We have identified of somatic alterations driving CLL, and novel methods for inducing selective apoptosis in CLL cells.
We have discovered a new CtBP regulatory mechanism linked to metabolic status in breast cancer and the chemical synthesis of a novel class of inhibitors that target CtBP dimerization.
In one of the largest clinical UK studies of its kind, we found that the strongest independent risk factor for early patient death in oral cancer patients was a myofibroblast-rich stroma, allowing early identification of aggressive cancers and the specific mechanism through which cancer cells generate a stromal response capable of supressing adaptive immunity.
We were the first to demonstrate functional polymorphism in the antigen processing enzyme ERAP1 thus providing a mechanistic rationale for its association with diseases such as ankylosing spondylitis, psoriasis and cervical cancer.
The Cancer Sciences Group has taken 12 reagents (DNA vaccines; monoclonal antibodies; radioimmunoconjugates) from our own laboratories into clinical trials, with support from pharma, biotech, research council and charity funding.
We were one of the first to identify immunostimulatory mAb and we have gone on to deliver a first-in-man anti-CD40 mAb, ChiLob-7-4, now entering phase II trials. With CR UK, we have also established an ‘Antibody Discovery’ programme to generate a pipeline of immunostimulatory reagents which target the immune co-receptors of the TNFR superfamily. The first, an anti-CD27, has been developed in partnership with Celldex therapeutics, and is now in phase I trials. Our work on the mechanism of anti-CD20 immunotherapy has led to a new collaborative initiative with the Swedish Biotech company, BioInvent.
We were the first to define the immunological functions for the MHC I cofactors calreticulin and tapasin and the first to relate these to the generation of immunodominance to experimental vaccines. In collaboration with Microsoft UK, we have developed a new computational model that will help predict the immunological outcome of various immunotherapeutic approaches.
|Staff Member||Primary Position|
|Aymen Al-Shamkhani||Professor in Immunology|
|Arindam Banerjee||Postdoctoral Research Fellow|
|Andrew Bateman||Senior Lecturer|
|Stephen Beers||Associate Professor|
|Jeremy Blaydes||Reader in Cancer Cell Biology|
|Simon Crabb||Associate Professor in Medical Oncology|
|Mark Cragg||Professor of Experimental Cancer Research|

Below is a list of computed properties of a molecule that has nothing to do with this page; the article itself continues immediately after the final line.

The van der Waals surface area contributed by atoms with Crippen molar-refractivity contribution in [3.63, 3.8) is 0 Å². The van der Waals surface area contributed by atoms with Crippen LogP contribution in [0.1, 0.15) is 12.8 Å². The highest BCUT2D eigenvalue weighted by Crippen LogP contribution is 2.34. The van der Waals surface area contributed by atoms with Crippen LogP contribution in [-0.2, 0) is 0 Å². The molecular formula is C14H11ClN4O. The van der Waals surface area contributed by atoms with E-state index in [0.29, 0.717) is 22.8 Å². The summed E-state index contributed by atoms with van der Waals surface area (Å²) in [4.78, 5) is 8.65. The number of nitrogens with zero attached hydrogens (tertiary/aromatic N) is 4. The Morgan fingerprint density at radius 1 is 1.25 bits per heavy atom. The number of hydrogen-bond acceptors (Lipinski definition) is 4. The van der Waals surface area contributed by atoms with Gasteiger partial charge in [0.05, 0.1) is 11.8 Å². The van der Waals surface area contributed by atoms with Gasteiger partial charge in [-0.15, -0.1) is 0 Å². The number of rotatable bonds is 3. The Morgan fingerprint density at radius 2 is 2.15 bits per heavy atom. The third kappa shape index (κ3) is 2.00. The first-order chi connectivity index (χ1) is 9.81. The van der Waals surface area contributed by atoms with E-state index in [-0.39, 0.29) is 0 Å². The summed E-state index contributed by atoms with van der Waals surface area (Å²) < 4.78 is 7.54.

|Gillian Crawford||Clinical Reseach Fellow|
|Ramsey Cutress||Associate Professor in Breast Surgery|
|Andrew Davies||Honorary Senior Lecturer and Consultant in Medical Oncology|
|Diana Eccles||Professor of Cancer Genetics|
|Joseph R Egan||Postgraduate research student|
|Tim Elliott||Professor of Experimental Oncology|
|Martin Glennie||Professor of Immunochemistry|
|Juliet Gray||Senior Lecturer in Paediatric Oncology|
|Edd James||Associate Professor in Cancer Immunology|
|Colin D Johnson||Professor of Surgical Sciences|
|Peter Johnson||Professor of Medical Oncology|
|Emma King||CRUK Senior Lecturer Head and Neck Surgery|
|Anneke Lucassen||Professor of Clinical Genetics|
|Karwan Moutasim||NIHR Clinical Lecturer in Cellular Pathology|
|Christian Ottensmeier||Professor of Experimental Medicine|
|Graham Packham||Professor of Molecular Oncology|
|John Primrose||Professor of Surgery|
|Sergio Regufe da Mota||CRUK Post-Doctoral Research Fellow|
|Surinder Sahota||Reader in Immunogenetics|
|Natalia Savelyeva||Lecturer in Cancer Immunology|
|Bhaskar K Somani||Consultant Urological Surgeon|
|Andrew Steele||Associate Professor|
|Freda Stevenson||Professor of Immunology|
|Jonathan Strefford||Professor in Cancer Molecular Genetics|
|Stephen Thirdborough||Senior Research Fellow in Systems Biology|
|Gareth Thomas||Professor of Experimental Pathology|
|Tim Underwood||Professor of Gastrointestinal Surgery|
|Anthony Williams||Reader in Clinical Immunology and Allergy|
|Identifying peptide candidates for a vaccine against the contagious cancer, Devil Facial Tumour Disease||Active|